Given a choice between using 158gr bullets with a BHN of 12 or 18 with a 14gr of 2400 .357 Magnum load, I would select the 12 BHN bullets every time. Commercial casters push the high BHN bullets, but with a proper fit to your gun, they are seldom necessary. Just MHO.


June 12, 2011, 09:46 PM
It might be an extreme example but Im running MBC 357 180 Grain Strikers in my 336 35 Remington with a max charge of h-322.....and not even a remote sign of leading. The only leading i have gotten with any of their bullets was using 18BHN in a slow 38 special. That took some scrubbing.

Gadzooks Mike
June 12, 2011, 10:19 PM
I have previously exchanged some emails with Brad about this, and there is a mistake on his web site concerning that formula. Simply put, he uses CUP and should be using PSI.

In the emails, Brad said he had obtained this info from here: http://www.lasc.us/Brennan_3-3_CastBulletHardnessRequirements.htm

You will notice that those formulas use PSI, and they use psi for a reason. BHN is measured using metric units - kilograms of force per square milimeter. If you multiply that by 1422, you convert it to PSI - pounds per square inch. Please not that CUP is not equal to PSI.

Interestingly, Brennan goes on to say that because data falls outside of the formulas, he doesn't believe the theories are correct.

As an aside, if you want to convert between CUP and PSI, this will get you a good approximation, but is NOT exact:

CUP = (PSI + 17,902) / 1.516
PSI = (CUP * 1.516) - 17,902

evan price
June 13, 2011, 05:09 AM
I used to be one of the harder=better believers myself until I started casting my own. I load for everything from 32 Long to 44 Magnum. I shoot 32 Long, 38 Special and 45 ACP around 800 fps and 357/44 magnum at 1000 fps and the 357 Mag and 44 Mag up to 1500 fps all with lead. I use water quenched range scrap which is around 12bhn for the slower velocity stuff (1000 fps and under) and save my wheel weights +tin for the Magnums at around 16 bhn. The most critical thing was to make sure I was sizing correctly. I normally tumble lube in ALOX and let it dry, use a Lee push-through sizer and then tumble lube again.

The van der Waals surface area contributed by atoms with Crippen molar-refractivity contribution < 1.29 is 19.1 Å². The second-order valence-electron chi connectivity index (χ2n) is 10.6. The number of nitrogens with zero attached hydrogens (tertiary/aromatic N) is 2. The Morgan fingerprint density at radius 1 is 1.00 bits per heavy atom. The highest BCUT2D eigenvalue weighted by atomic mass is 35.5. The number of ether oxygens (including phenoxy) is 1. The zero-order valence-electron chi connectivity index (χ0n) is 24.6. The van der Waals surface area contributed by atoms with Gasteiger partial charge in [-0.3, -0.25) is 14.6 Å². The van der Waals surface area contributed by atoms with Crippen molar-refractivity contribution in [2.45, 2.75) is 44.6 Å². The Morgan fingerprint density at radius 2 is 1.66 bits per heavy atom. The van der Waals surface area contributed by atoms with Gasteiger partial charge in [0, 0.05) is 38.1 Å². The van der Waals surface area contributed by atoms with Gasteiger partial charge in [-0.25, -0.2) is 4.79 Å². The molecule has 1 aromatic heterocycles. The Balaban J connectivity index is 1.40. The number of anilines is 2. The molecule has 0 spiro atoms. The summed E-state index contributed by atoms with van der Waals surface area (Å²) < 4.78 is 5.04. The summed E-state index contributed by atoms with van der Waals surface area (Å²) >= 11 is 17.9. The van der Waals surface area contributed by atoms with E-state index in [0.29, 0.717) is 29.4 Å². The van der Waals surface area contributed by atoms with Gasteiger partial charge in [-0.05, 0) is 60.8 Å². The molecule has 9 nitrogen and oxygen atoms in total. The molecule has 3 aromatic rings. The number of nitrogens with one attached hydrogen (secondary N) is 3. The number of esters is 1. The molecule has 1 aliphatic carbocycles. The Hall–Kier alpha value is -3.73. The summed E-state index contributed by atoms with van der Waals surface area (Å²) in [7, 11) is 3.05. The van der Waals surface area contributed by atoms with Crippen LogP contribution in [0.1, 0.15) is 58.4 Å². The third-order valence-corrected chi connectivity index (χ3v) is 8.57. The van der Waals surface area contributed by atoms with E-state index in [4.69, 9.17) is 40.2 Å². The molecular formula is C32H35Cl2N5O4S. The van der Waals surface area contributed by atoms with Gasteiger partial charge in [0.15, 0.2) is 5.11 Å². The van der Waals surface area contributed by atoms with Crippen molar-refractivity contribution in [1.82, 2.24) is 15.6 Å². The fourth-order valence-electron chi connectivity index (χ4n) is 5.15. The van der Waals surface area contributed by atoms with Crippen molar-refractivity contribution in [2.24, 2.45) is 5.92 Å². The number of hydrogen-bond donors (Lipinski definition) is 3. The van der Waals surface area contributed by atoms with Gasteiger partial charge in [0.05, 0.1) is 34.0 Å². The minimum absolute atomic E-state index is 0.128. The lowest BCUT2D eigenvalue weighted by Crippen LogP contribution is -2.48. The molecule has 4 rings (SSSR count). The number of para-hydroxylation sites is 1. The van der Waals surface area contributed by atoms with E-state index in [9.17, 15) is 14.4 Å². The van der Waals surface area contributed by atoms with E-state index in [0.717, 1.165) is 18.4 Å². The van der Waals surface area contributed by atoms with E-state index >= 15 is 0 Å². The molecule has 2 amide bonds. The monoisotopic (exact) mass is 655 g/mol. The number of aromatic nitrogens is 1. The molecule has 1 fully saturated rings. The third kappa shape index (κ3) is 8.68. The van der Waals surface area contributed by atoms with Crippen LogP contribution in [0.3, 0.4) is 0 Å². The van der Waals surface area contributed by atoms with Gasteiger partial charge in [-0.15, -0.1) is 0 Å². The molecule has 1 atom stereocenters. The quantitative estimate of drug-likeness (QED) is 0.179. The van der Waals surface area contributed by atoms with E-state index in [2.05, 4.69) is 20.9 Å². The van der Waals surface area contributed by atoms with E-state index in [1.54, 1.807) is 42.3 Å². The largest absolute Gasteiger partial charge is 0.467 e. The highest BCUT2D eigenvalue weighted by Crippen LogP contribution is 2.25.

I found out totally by accident (I lubed and forgot to size a batch of 9mm) that my bore was bigger than I thought. My 9mms were leaving lead at the chamber end but clean further on. Turns out using a .356" sizer was the trouble. Unsized my 9mm mold drops around .358" but they are not concentric. I switched to a .357" sizer for 9mm and presto, no leading. .356" was the 'standard' for 9mm so I used that at first. I finally slugged my barrels and found the Sigs are a .001" larger than I thought they were.

Now I size everything .002" over nominal (.358" for 38/357) and shoot the 44 Mag and 32 Long as cast (which is .315" for the 32s and .431" for the 44 mag) and that was what did it- softer lead, slightly oversize, and ALOX tumble lube.

June 13, 2011, 09:08 AM
I have previously exchanged some emails with Brad about this, and there is a mistake on his web site concerning that formula. Simply put, he uses CUP and should be using PSI.

Very interesting. MBC says in the article, "This pressure is measured in “copper units of pressure” (CUP) and expressed in thousand of pounds per square inch."

And then he still gets it wrong? At this point, I'm finding MBC's webpage on this stuff to be incorrect enough to warrant taking it down.

Why am I being such a stickler? Because I didn't realize reloading was MUCH more art than science. When a bullet manufacturer goes into detail and gets mathematical, it grabs my attention. To find out that the information is incorrect, well, that makes me lose a lotta faith in the manufacturer's understanding of his product. Right now, I feel like a guy who bought a product and then went home and found that much of what the salesman told him was totally incorrect. I'm not saying MBC doesn't make a great bullet, they CERTAINLY do. But one should prolly base his BHN requirements on personal experimentation, not MBC's claims.

June 13, 2011, 10:24 AM
...I didn't realize reloading was MUCH more art than science.

Truer words have never been spoken.


Gadzooks Mike
June 13, 2011, 09:16 PM
I didn't realize reloading was MUCH more art than science.

I don't think it is, I just think we don't understand all of the science involved. I think we've got a good handle on most of it, but not all. I'm not sure we will understand it all completely until we get some high-speed cameras inside the chambers.

June 14, 2011, 08:32 AM
There is both art and science to this and also, where they meet, there is voodoo! :-)